Accidental illusion

Posted on Thu 14 December 2017 in posts

NOTE: You can see a webapp I put together to investigate this in more detail here.

While creating two-dimensional sinusoidal gratings and investigating their local properties, I accidentally created an illusion today, which I find pretty strong (though the strength of it does depend on its size and your distance to it).

I created the grating shown below:

and was dropping down some circular windows on it to see if I could recreate the same image by making a bunch of small sinusoids and combining them. What I ended up seeing was:

To me, it looks like there's an illusory grating that's perpendicular to the actual one, but if you focus on the location of those supposed stripes, putting them in the center of your gaze, they disappear. This is pretty strong to me, even overwhelming the original grating unless I focus directly on it. It changes with size / distance though, so that if I make it really small or stand far away, it looks more cross-hatched, a combination of the two patterns, than either one alone.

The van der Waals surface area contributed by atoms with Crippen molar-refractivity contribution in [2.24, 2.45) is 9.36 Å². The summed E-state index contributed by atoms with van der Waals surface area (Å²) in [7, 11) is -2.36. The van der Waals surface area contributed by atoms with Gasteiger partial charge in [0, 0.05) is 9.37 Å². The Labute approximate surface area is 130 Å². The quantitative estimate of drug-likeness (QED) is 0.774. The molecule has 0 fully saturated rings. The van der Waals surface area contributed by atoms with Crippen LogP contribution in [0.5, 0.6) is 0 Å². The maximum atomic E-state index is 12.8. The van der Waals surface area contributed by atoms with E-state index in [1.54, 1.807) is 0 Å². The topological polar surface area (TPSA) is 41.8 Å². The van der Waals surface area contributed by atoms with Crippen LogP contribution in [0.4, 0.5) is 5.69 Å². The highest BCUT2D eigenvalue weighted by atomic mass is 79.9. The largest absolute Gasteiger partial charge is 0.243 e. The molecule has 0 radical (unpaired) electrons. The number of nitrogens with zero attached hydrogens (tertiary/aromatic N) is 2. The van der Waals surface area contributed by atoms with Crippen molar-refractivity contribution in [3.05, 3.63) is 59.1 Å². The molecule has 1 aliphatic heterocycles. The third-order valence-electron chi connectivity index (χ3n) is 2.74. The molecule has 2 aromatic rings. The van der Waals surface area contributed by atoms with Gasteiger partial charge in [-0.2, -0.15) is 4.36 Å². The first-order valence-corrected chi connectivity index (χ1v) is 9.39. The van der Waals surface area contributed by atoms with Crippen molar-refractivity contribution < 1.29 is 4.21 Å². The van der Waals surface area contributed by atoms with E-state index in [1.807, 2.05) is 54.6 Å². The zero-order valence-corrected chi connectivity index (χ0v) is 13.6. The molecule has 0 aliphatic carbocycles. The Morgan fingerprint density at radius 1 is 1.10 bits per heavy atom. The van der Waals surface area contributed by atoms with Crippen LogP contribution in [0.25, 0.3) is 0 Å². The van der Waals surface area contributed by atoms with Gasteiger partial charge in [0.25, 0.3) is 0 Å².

I'm not entirely sure why this is happening (and, discussing it with the lab, neither is anyone else). It seems similar to the following classic illusion, where the Xs in either side of the image look like their yellow / blue, respectively, but are actually the same color.

A similar illusion is shown below, where the two squares are the same grayscale level, but appear to be different.

In all of these, the illusion relies on the fact that our perception of brightness and color of an object is influenced by the contrast with the stuff around that object and not just the object itself. This relates to a recurring theme in vision and perception more generally: we are not just passively perceiving a perfect copy of the world, our sensory systems perform computation on our input, which highlights some pieces of information and throws away other pieces. This happens so fast and automatically that we often don't realize it's happening until we see illusions like the above, which make it obvious.